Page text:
Central Nervous System Neurogenesis and Trophic Factor Involvement
Comparison of nerve growth factor's effects on development of septum, striatum, and nucleus basalis cholinergic neurons in vitro
Article first published online: 11 OCT 2004
Copyright © 1988 Alan R. Liss, Inc.
Journal of Neuroscience Research
Volume 21, Issue 2-4, pages 352–364, October - December 1988
How to Cite
Hartikka, J. and Hefti, F. (1988), Comparison of nerve growth factor's effects on development of septum, striatum, and nucleus basalis cholinergic neurons in vitro. J. Neurosci. Res., 21: 352–364. doi: 10.1002/jnr.490210227
- Issue published online: 11 OCT 2004
- Article first published online: 11 OCT 2004
- Manuscript Accepted: 24 JUN 1988
- Manuscript Revised: 13 JUN 1988
- Manuscript Received: 19 MAY 1988
- cell cultures;
- fiber growth;
- nerve growth factor receptor;
- neuronal survival
In the central nervous system, nerve growth factor (NGF) affects basal forebrain cholinergic neurons during early development and in the adult mammalian brain. These neurons are located in medial septum, diagonal band of Broca, and nucleus basalis of Meynert. While the effects of NGF on the development of septal cholinergic neurons are well documented, only little is known about the influence of NGF on development of cholinergic neurons in the nucleus basalis. In addition to the basal forebrain cholinergic neurons, there are cholinergic interneurons in the corpus striatum, which form an anatomically and functionally distinct population of cholinergic neurons. These striatal interneurons have been reported to respond to NGF during early development; however, it is not known whether the effects of NGF on their development are similar to those on septal cholinergic neurons. We prepared cultures of dissociated cells from fetal rat septum, striatum, and nucleus basalis and investigated the development of cholinergic neurons localized in these three different areas in the presence or absence of NGF. We now report that, first, cholinergic neurons of striatum and nucleus basalis develop a more extensive fiber network and contain more acetylcholinesterase (AChE) per neuron than do cholinergic neurons of septum. The amount of choline acetyltransferase (ChAT) per cholinergic neuron is approximately the same in all three culture types when grown in the absence of NGF. Second, NGF treatment increases and anti-NGF treatment decreases the number of AChE-positive neurons in cultures of low plating density, suggesting that NGF is able to promote survival of cholinergic neurons of all three areas studied. Third, NGF increases the total length of fibers and the number of branching points of cholinergic neurons in septal cultures but not in cultures of striatum and nucleus basalis. Fourth, NGF treatment increases AChE activity in septal but not in nucleus basalis or striatal cultures, suggesting that AChE activity reflects the extent of the fiber network of cholinergic neurons of all areas. Fifth, NGF treatment produces severalfold elevations in ChAT activity in septal cultures and more modest increases in cultures of nucleus basalis and striatum, suggesting that NGF is able to stimulate ChAT activity also in the absence of a stimulatory effect on survival and fiber growth.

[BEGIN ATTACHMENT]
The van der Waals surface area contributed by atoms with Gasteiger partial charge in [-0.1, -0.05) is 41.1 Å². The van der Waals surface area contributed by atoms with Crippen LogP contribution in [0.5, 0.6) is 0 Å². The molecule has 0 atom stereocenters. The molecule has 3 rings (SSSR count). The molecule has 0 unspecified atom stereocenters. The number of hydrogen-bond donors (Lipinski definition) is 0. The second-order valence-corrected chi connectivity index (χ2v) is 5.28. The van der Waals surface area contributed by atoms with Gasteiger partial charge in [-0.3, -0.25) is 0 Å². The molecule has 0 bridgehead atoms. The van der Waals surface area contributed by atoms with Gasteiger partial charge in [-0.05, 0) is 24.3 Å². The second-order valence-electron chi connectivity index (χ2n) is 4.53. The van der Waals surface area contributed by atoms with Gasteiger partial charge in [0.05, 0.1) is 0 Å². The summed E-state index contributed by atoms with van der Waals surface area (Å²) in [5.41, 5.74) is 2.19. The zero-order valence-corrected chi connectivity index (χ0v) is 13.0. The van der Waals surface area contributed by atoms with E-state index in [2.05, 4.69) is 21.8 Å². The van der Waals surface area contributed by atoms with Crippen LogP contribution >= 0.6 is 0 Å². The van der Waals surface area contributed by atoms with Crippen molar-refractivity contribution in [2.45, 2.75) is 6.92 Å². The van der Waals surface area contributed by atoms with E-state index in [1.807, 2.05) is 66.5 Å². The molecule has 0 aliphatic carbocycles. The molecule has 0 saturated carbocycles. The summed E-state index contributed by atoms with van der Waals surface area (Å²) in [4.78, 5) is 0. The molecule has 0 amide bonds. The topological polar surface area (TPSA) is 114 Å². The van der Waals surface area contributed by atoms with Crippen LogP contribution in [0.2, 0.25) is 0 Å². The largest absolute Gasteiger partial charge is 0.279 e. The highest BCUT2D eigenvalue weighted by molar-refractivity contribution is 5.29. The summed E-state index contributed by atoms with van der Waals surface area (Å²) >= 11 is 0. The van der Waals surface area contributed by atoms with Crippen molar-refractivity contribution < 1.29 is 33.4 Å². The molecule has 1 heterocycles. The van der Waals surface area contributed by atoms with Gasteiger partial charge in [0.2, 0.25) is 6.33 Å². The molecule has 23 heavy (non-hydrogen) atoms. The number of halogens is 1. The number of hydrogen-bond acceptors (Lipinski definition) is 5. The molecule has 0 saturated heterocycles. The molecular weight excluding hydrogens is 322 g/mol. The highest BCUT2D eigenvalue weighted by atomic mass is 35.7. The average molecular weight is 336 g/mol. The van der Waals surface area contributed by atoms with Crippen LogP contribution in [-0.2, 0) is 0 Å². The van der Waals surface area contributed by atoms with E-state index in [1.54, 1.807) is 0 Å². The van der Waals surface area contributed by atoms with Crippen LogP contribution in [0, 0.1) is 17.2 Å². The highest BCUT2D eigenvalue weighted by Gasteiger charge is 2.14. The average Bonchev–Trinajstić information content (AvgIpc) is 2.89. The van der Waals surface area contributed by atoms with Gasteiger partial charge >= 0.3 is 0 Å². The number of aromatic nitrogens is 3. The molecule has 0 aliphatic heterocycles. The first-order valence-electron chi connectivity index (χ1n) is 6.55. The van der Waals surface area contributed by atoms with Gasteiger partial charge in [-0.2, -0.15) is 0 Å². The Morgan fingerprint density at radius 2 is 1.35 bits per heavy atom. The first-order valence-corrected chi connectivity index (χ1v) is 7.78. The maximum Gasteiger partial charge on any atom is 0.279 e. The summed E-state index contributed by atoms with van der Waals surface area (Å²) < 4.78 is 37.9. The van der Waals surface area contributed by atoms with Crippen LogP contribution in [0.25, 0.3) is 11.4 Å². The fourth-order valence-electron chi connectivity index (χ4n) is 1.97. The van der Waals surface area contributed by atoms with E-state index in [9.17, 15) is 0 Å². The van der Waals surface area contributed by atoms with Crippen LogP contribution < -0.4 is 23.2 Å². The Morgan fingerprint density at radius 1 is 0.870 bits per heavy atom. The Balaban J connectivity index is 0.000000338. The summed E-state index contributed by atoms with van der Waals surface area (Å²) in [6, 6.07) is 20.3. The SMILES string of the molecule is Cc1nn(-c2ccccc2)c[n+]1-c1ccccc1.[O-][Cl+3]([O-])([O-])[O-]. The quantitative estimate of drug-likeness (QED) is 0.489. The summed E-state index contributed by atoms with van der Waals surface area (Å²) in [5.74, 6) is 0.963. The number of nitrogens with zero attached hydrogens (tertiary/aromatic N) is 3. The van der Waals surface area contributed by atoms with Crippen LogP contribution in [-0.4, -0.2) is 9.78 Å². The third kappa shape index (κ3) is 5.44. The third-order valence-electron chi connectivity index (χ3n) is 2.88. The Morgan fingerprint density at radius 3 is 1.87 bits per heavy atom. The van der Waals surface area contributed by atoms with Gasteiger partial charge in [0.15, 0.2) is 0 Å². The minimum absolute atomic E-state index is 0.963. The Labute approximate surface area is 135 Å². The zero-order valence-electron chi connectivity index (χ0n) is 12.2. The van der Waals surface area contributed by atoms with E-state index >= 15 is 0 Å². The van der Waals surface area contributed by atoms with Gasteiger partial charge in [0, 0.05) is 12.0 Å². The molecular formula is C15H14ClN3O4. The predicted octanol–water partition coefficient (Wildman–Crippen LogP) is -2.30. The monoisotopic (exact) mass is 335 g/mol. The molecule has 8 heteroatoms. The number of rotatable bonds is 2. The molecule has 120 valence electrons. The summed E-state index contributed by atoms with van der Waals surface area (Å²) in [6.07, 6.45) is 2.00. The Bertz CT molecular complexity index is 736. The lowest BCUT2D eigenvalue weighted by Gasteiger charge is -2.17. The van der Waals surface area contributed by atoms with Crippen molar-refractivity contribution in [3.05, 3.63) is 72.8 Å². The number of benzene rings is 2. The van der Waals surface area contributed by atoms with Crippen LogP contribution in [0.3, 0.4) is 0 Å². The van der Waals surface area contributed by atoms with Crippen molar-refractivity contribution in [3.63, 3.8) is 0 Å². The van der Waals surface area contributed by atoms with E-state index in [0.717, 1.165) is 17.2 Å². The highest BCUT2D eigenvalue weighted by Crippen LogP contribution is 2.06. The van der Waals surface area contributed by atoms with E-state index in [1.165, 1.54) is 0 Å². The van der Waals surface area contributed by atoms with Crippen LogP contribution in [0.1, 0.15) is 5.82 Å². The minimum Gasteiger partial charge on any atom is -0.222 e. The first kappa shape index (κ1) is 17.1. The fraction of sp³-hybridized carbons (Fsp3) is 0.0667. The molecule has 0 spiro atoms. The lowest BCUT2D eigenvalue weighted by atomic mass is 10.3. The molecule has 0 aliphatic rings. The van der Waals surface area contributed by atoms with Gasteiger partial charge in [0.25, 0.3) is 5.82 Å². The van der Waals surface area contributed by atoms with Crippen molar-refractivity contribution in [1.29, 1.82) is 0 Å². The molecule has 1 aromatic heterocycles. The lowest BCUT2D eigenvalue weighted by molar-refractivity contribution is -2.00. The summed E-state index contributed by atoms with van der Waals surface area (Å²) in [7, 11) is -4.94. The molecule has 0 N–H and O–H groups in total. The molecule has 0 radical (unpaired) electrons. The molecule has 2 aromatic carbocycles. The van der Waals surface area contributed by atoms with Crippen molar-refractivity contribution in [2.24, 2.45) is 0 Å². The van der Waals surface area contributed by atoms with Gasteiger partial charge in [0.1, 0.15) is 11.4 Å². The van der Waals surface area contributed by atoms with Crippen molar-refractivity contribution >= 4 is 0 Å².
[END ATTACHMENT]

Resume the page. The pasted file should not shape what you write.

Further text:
Our results demonstrate that, during early development, NGF is able to affect survival and differentiation of all three populations of forebrain cholinergic neurons. However, the finding that the morphology of cholinergic neurons of nucleus basalis and their response to NGF differed from those of septal cholinergic neurons suggests that they represent functionally distinct neuronal populations. The development of cholinergic striatal interneurons in vitro was similar to that of nucleus basalis neurons, suggesting that determinants in the local environment influence their developmental fate in situ. It is speculated that the availability of endogenous NGF is one of the determinants involved in these developmental decisions.